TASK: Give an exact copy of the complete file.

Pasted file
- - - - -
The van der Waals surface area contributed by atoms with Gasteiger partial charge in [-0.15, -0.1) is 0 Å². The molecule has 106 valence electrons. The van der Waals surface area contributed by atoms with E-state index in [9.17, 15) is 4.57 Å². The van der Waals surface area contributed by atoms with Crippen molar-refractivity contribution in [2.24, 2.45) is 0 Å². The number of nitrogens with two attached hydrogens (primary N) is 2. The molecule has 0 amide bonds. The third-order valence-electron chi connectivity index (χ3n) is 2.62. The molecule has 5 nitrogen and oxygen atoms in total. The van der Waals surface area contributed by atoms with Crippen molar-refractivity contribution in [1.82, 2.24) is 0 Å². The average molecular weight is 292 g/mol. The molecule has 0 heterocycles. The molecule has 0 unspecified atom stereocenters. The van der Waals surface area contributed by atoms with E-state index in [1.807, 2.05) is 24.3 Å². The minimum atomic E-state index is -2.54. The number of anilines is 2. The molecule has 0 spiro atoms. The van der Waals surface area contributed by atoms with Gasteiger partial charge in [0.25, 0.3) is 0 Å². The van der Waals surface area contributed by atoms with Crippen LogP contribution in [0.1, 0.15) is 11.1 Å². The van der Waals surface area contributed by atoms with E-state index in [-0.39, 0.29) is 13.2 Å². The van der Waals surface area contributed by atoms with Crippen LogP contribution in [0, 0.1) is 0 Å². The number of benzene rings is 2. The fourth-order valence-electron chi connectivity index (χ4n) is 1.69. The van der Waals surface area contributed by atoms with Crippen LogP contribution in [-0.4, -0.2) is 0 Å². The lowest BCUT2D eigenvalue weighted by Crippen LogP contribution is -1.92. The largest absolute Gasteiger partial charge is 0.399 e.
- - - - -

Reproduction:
The van der Waals surface area contributed by atoms with Gasteiger partial charge in [-0.15, -0.1) is 0 Å². The molecule has 106 valence electrons. The van der Waals surface area contributed by atoms with E-state index in [9.17, 15) is 4.57 Å². The van der Waals surface area contributed by atoms with Crippen molar-refractivity contribution in [2.24, 2.45) is 0 Å². The number of nitrogens with two attached hydrogens (primary N) is 2. The molecule has 0 amide bonds. The third-order valence-electron chi connectivity index (χ3n) is 2.62. The molecule has 5 nitrogen and oxygen atoms in total. The van der Waals surface area contributed by atoms with Crippen molar-refractivity contribution in [1.82, 2.24) is 0 Å². The average molecular weight is 292 g/mol. The molecule has 0 heterocycles. The molecule has 0 unspecified atom stereocenters. The van der Waals surface area contributed by atoms with E-state index in [1.807, 2.05) is 24.3 Å². The minimum atomic E-state index is -2.54. The number of anilines is 2. The molecule has 0 spiro atoms. The van der Waals surface area contributed by atoms with Gasteiger partial charge in [0.25, 0.3) is 0 Å². The van der Waals surface area contributed by atoms with Crippen LogP contribution in [0.1, 0.15) is 11.1 Å². The van der Waals surface area contributed by atoms with E-state index in [-0.39, 0.29) is 13.2 Å². The van der Waals surface area contributed by atoms with Crippen LogP contribution in [0, 0.1) is 0 Å². The number of benzene rings is 2. The fourth-order valence-electron chi connectivity index (χ4n) is 1.69. The van der Waals surface area contributed by atoms with Crippen LogP contribution in [-0.4, -0.2) is 0 Å². The lowest BCUT2D eigenvalue weighted by Crippen LogP contribution is -1.92. The largest absolute Gasteiger partial charge is 0.399 e.